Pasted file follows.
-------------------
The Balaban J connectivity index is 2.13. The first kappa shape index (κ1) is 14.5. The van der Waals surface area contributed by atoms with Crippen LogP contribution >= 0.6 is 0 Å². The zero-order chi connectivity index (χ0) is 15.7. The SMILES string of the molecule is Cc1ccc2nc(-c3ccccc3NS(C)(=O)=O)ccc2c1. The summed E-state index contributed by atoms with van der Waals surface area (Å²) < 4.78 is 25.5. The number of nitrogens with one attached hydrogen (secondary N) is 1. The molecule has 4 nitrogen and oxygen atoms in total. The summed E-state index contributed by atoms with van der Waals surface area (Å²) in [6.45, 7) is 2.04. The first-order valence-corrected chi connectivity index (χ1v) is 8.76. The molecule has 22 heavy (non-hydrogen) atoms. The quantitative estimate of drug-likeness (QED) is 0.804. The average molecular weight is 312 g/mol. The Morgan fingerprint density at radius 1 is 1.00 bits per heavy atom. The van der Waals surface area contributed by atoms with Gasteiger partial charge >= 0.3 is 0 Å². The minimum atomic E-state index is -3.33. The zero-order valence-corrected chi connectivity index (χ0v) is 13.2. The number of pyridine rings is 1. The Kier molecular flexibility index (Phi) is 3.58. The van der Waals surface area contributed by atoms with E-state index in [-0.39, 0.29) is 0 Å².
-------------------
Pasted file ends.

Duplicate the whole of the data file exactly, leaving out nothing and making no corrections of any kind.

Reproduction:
The Balaban J connectivity index is 2.13. The first kappa shape index (κ1) is 14.5. The van der Waals surface area contributed by atoms with Crippen LogP contribution >= 0.6 is 0 Å². The zero-order chi connectivity index (χ0) is 15.7. The SMILES string of the molecule is Cc1ccc2nc(-c3ccccc3NS(C)(=O)=O)ccc2c1. The summed E-state index contributed by atoms with van der Waals surface area (Å²) < 4.78 is 25.5. The number of nitrogens with one attached hydrogen (secondary N) is 1. The molecule has 4 nitrogen and oxygen atoms in total. The summed E-state index contributed by atoms with van der Waals surface area (Å²) in [6.45, 7) is 2.04. The first-order valence-corrected chi connectivity index (χ1v) is 8.76. The molecule has 22 heavy (non-hydrogen) atoms. The quantitative estimate of drug-likeness (QED) is 0.804. The average molecular weight is 312 g/mol. The Morgan fingerprint density at radius 1 is 1.00 bits per heavy atom. The van der Waals surface area contributed by atoms with Gasteiger partial charge >= 0.3 is 0 Å². The minimum atomic E-state index is -3.33. The zero-order valence-corrected chi connectivity index (χ0v) is 13.2. The number of pyridine rings is 1. The Kier molecular flexibility index (Phi) is 3.58. The van der Waals surface area contributed by atoms with E-state index in [-0.39, 0.29) is 0 Å².